The Clinton Bacchanal ended as all frenzies do, morphing into the morning-after Clinton Hangover recession. The barest of electoral majorities voted to put the social wreckage of the Clintonistas behind us — but what finally sobered America up was the horror of September 11.

For a brief moment, we decided to advance against the forces of darkness.  The candle lighting up the dark soon flickered out and we retreated from the Left’s relentless praise of Islam while President Bush refused to fight back against the Left’s maniacal hate of him as “Bushitler.”

America’s ultimate retreat of the early 21st century was of course the masochistic election of Barack Obama in 2008 – compounded by even greater masochism of reelecting him in 2012.  It was the most purely racist election in our history – electing a man purely on the color of his skin, that he was “black.”

For if Obama were all-white instead of half-white/half-black, with everything else about him the same, no one would have paid any attention to him whatever.

But rather than getting rid of the Left’s constant accusation of Americans (meaning white ones) as racist by voting for Obama – the only reason whites voted for him en masse – the Left’s accusations got deafeningly louder.  Quickly, any criticism of Obama, no matter what, was denounced as de facto racist.

Once more, after eight years of retreat, Americans decided to advance yet again.  They chose someone as improbable as Ronald Reagan, uncannily recognizing him as the single individual who could come to our country’s rescue as did President Reagan.

What President Trump has accomplished in less than 20 months in office economically, politically, culturally, and in defense and foreign policy, is truly historic – especially given the psychotic depth of hatred and hysteria towards him 24/7 by the entire Left media, academia, bureaucracy, Democrat Party, and the perverts of Hollywood.

And now it’s all up for grabs still again.  Do we retreat into the abyss of darkness – or do we continue our advance into the sunlight?

This is a decision that, as usual, Providence leaves to us – for it is the timeless policy of Providence to help those who help themselves, leaving us with the responsibility and consequences of our choices, as it should be.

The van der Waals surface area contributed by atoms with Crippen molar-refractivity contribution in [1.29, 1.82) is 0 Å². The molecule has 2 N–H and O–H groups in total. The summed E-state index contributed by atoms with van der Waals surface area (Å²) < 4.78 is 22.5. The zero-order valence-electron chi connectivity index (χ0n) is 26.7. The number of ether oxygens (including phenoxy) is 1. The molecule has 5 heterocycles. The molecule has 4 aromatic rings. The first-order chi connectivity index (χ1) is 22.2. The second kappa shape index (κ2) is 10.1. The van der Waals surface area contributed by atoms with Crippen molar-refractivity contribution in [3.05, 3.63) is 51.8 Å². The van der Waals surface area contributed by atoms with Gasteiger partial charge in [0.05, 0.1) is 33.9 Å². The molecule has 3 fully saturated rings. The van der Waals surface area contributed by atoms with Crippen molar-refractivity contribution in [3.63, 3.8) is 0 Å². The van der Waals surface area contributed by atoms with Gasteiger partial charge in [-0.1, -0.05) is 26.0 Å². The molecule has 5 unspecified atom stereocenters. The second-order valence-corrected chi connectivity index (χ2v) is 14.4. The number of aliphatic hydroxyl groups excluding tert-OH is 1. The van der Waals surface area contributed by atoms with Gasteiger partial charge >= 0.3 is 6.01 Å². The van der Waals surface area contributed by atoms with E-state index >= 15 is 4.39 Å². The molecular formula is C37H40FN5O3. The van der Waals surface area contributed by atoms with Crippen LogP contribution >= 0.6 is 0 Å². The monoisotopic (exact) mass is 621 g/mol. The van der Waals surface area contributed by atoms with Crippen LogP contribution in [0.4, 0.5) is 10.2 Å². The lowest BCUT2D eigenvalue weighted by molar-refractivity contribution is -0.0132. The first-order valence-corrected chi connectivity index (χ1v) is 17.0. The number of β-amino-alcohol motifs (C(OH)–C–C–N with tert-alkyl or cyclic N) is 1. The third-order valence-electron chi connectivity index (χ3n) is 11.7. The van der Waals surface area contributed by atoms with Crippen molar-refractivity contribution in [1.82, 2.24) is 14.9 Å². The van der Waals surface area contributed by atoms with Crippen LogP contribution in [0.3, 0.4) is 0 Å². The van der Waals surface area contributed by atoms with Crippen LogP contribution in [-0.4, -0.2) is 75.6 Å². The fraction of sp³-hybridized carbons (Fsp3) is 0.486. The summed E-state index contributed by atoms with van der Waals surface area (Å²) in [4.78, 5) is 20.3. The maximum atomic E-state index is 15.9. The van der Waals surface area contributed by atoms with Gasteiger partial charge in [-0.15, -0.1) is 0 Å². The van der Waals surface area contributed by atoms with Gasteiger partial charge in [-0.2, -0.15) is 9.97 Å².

Prima facie, it would seem impossible for Americans to masochistically choose abolishing our borders instead of protecting them, destroying our electoral system with millions of illegal and illegal non-citizen votes rather than preserving it, wanting more government and taxes than less, more unemployment than less, less prosperity than more, putting politicians in office who hate America rather than those who love it.

Yet somehow at this bizarre moment, that masochistic impossibility is possible.  It is up to all of us to do whatever we can to ensure that possibility does not become reality on November 6.

History really is unrepeatable.  Nothing is written.  The future never exists until it becomes the present.  As Chuck Berry in his immortal song says:  C’est la vie, said the old folks, it goes to show you never can tell.

It is a song of the most beautiful optimism, of optimism for the future of young people living in America, and of old people not being envious but happy for them.  And believe it or not, it was composed when Berry was in federal prison, railroaded by a Jim Crow jury and judge.  Here are the lyrics:

It was a teenage wedding, and the old folks wished them well
You could see that Pierre did truly love the mademoiselle
And now the young monsieur and madame have rung the chapel bell
“C’est la vie”, say the old folks, it goes to show you never can tell

They furnished off an apartment with a two room Roebuck sale
The coolerator was crammed with TV dinners and ginger ale
But when Pierre found work, the little money comin’ worked out well
“C’est la vie”, say the old folks, it goes to show you never can tell

They had a hi-fi phono, boy, did they let it blast
Seven hundred little records, all rock, rhythm and jazz
But when the sun went down, the rapid tempo of the music fell
“C’est la vie”, say the old folks, it goes to show you never can tell

They bought a souped-up jitney, ’twas a cherry red ’53
They drove it down to New Orleans to celebrate their anniversary
It was there that Pierre was married to the lovely mademoiselle
“C’est la vie”, say the old folks, it goes to show you never can tell

On July 7, 2013,  Bruce Springsteen and the E-Street Band performed in front of 50,000 fans filling the refurbished stadium in Leipzig.  As his custom, he selected suggestions for a song to sing from the audience – something he and the band hadn’t performed as a challenge to see if they could improvise it on the spot.

From the audience he plucked, “You Never Can Tell.”  You’re in for an extraordinary musical experience when you watch it.  But as you do, watch the audience.  They are as joyously happy as can be.

Frankly, it brings tears to my eyes to see these young people so joyous and optimistic, and think of the grim filth and despair of Leipzig when Soviet Communist not that long ago.

You never can tell what the future is going to be.  But we have it within our capacity to be as joyous and optimistic this November as the folks in Leipzig you’re about to see.  We must advance and not retreat.